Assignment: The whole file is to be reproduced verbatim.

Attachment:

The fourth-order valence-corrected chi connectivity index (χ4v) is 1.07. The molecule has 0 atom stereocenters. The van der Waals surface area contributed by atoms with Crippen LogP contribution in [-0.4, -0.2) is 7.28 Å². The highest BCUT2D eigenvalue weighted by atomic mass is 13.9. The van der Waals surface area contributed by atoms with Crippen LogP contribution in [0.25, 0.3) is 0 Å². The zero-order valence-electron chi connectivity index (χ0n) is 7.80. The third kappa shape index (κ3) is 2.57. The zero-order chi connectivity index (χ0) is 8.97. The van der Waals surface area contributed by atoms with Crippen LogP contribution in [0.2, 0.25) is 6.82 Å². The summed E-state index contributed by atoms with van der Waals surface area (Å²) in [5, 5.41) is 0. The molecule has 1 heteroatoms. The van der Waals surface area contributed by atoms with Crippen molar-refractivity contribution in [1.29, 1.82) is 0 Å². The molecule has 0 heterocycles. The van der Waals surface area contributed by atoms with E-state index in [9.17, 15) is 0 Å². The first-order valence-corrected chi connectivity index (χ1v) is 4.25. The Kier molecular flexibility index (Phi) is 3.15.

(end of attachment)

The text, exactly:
The fourth-order valence-corrected chi connectivity index (χ4v) is 1.07. The molecule has 0 atom stereocenters. The van der Waals surface area contributed by atoms with Crippen LogP contribution in [-0.4, -0.2) is 7.28 Å². The highest BCUT2D eigenvalue weighted by atomic mass is 13.9. The van der Waals surface area contributed by atoms with Crippen LogP contribution in [0.25, 0.3) is 0 Å². The zero-order valence-electron chi connectivity index (χ0n) is 7.80. The third kappa shape index (κ3) is 2.57. The zero-order chi connectivity index (χ0) is 8.97. The van der Waals surface area contributed by atoms with Crippen LogP contribution in [0.2, 0.25) is 6.82 Å². The summed E-state index contributed by atoms with van der Waals surface area (Å²) in [5, 5.41) is 0. The molecule has 1 heteroatoms. The van der Waals surface area contributed by atoms with Crippen molar-refractivity contribution in [1.29, 1.82) is 0 Å². The molecule has 0 heterocycles. The van der Waals surface area contributed by atoms with E-state index in [9.17, 15) is 0 Å². The first-order valence-corrected chi connectivity index (χ1v) is 4.25. The Kier molecular flexibility index (Phi) is 3.15.